By allowing ads to appear on this site, you support the local businesses who, in turn, support great journalism.
Julius Abraham remembered as influential educator, faith leader
First black SHS principal also led Willow Hill School, taught at William James High
julius abraham
Julius Abraham Jr.

The Rev. Julius Abraham Jr., principal of historic Willow Hill Elementary School, first African-American principal of Statesboro High School and later pastor of area A.M.E. churches, was remembered with honors when the flags over Statesboro City Hall flew at half-staff and with a special service Friday at Statesboro High.

Abraham was 92 when he passed away July 15 at his home in Statesboro. Mayor Jonathan McCollar ordered flags at the city government’s buildings lowered to half-staff that day and then offered public statements online and during Tuesday’s City Council meeting.

“This man was a very humble giant within our community, very mild-mannered but someone that had a wealth of wisdom,” said McCollar, a 1992 Statesboro High graduate.

Abraham was serving as an assistant principal during McCollar’s freshman through junior years and retired in 1991.  So the mayor and a close friend had shared some recollections about him earlier Tuesday.

“Whenever we got sent to the office, right before he paddled us, he gave us a great talking to, and then he would pat us on the butt with a paddle like our grandmother would and just walk us out the door. …,” McCollar said.  “People like that … really gave a lot of us in this community opportunity through their mentorship, through their willingness to serve.”

Abraham’s strictness as a disciplinarian and his nurturing attitude toward learning were common themes this week among local people remembering him as an educator.

Originally from North Charleston, South Carolina, Abraham was valedictorian of his high school class. He attained his Bachelor of Science in Education from Allen University in Columbia, S.C., and later a master’s degree in education from Columbia University in New York City. He also served for a time in the U.S. Air Force.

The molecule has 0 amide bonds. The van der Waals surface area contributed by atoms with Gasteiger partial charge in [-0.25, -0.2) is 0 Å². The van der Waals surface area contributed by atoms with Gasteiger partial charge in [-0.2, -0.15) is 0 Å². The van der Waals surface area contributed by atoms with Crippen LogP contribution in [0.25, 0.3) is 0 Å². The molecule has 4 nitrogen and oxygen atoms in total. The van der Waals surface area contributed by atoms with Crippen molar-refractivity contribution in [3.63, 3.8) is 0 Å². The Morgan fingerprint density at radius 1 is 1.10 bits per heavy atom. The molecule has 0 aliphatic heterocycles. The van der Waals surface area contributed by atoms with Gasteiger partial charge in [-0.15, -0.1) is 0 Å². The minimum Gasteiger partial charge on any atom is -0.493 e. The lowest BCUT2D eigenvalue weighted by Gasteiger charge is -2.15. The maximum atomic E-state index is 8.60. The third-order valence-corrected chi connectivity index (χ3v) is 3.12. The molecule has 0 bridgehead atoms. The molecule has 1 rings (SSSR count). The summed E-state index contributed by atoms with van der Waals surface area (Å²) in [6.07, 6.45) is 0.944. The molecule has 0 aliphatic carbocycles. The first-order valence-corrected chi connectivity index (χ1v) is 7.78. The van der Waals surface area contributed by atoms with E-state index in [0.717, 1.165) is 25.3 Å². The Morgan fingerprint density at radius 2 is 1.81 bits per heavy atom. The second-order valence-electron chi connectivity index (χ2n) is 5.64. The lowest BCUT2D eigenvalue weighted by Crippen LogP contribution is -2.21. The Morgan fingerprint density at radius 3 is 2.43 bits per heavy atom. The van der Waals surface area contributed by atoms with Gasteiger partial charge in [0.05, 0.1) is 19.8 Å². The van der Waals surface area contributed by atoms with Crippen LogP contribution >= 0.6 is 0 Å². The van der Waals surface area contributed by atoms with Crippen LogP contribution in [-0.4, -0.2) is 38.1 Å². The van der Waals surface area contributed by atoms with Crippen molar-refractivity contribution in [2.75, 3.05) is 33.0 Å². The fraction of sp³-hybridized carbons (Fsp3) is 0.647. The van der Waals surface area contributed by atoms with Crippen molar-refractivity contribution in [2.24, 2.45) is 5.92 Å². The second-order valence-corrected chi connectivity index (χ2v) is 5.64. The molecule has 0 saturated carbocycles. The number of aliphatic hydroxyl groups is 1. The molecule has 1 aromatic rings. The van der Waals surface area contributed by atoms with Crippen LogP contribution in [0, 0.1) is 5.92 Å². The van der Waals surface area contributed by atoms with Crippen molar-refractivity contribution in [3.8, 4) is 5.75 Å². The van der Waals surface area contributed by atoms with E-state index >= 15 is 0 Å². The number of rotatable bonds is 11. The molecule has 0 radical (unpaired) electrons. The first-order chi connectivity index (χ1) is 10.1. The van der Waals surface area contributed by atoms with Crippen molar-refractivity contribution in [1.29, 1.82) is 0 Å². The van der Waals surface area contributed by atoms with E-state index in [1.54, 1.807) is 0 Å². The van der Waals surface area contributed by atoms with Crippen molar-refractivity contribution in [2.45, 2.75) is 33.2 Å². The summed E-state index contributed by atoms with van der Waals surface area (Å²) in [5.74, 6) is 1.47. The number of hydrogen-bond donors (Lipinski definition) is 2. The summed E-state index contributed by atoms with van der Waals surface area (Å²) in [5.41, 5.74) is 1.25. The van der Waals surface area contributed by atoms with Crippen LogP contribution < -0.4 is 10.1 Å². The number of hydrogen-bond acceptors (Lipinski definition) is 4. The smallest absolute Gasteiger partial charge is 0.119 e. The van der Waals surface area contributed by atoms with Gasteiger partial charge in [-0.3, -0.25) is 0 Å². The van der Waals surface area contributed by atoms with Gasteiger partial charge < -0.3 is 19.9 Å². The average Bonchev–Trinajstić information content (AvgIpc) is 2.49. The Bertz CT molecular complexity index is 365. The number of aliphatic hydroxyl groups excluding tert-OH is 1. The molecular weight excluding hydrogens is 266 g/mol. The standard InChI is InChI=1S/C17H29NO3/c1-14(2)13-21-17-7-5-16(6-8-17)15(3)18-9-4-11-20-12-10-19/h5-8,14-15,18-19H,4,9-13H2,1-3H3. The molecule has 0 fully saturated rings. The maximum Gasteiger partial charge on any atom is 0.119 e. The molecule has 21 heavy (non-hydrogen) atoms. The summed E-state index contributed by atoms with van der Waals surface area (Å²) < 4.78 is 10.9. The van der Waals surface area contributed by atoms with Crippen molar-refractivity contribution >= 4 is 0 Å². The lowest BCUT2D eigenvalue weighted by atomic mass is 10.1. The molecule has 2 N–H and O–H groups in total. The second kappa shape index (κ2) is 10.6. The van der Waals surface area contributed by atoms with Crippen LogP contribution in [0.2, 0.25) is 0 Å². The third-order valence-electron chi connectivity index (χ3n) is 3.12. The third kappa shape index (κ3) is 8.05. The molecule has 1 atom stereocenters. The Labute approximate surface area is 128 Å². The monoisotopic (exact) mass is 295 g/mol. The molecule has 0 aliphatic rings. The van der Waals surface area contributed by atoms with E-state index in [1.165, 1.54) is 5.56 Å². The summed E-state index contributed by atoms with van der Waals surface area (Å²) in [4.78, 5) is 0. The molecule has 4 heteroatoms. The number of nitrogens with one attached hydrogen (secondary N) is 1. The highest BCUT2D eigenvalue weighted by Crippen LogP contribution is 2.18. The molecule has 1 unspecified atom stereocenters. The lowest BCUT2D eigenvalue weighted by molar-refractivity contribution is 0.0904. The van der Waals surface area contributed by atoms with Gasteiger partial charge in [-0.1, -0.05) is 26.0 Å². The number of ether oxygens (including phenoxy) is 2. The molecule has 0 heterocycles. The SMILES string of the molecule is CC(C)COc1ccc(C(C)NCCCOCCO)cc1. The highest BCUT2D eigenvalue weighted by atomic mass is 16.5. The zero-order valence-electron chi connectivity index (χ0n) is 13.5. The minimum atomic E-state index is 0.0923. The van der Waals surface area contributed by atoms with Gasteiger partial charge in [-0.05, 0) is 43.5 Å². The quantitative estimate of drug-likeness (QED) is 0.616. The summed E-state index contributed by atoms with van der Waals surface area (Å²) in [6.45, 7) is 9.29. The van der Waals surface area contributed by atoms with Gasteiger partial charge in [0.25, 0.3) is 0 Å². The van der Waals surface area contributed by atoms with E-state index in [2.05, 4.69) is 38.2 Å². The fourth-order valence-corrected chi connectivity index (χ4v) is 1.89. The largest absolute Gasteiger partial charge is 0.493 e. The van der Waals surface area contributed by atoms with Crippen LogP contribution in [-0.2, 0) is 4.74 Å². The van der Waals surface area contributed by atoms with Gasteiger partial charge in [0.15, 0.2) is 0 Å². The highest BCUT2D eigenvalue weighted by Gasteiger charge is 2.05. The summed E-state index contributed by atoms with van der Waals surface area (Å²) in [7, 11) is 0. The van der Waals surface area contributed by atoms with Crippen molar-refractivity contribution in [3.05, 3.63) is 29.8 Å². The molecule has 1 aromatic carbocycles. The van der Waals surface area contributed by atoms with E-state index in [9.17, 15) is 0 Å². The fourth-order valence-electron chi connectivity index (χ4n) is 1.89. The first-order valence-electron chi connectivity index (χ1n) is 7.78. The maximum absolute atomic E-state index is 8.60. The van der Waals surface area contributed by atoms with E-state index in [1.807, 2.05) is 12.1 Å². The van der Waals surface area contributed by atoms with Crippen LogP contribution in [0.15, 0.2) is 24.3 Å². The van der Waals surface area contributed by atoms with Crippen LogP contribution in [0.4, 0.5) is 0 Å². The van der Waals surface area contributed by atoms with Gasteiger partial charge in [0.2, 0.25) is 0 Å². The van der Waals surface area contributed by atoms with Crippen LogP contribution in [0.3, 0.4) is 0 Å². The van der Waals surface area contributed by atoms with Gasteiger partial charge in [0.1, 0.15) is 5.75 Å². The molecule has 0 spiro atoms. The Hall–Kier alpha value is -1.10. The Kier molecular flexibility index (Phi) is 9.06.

When Abraham arrived in Bulloch County as a teacher in 1957, the public schools here as in most of the South were still completely racially segregated, despite the U.S. Supreme Court’s 1954 ruling that states had to end segregation “with all deliberate speed.” Abraham started out as a social sciences teacher at William James High School, then Bulloch County’s one high school for black students.


Student to educator

One of his students at William James High was Glennera Martin, who after retiring from a 44-year career as an educator is now in her second elected term as a Bulloch County Board of Education member.

 “He gave so much great advice to the students,” Martin said. “All of the students remember him because he was the one  person  who was  very  serious about what  they  did and  when they  didn’t do what they were  supposed  to they knew.  …”

She also remembered that “three or four licks” could be the consequence for misbehaving students.

Photo courtesy of Dr. Alvin Jackson This photo shows a young Julius Abraham Jr., left, and two other social science teachers at William James High School in 1958. It's from the Willow Hill Heritage and Renaissance Center's historical collection.
This photo shows a young Julius Abraham Jr., left, and two other social science teachers at William James High School in 1958. It's from the Willow Hill Heritage and Renaissance Center's historical collection. (Photo courtesy of Dr. Alvin Jackson)

“He was serious,” Martin said. “But he loved them. He taught extremely well and always gave great advice.”

Abraham also conveyed the seriousness of his expectations to the teachers in his charge.  One teacher told Martin that she called him only once when she was already late for school.

“She said to me that she was late one morning and she called and said, ‘Mr. Abraham, I’m late but I’ll be there at 9:30.’ He said, ‘No, you stay home. Just come tomorrow,’” Martin recounted. “She said that was the best lesson she’d ever learned.”

As Martin explained it, that teacher passed the day and night  under the impression, from Abraham’s brevity and tone, that she  was going in the next morning to find out she didn’t  have a job,  and so  was never late again.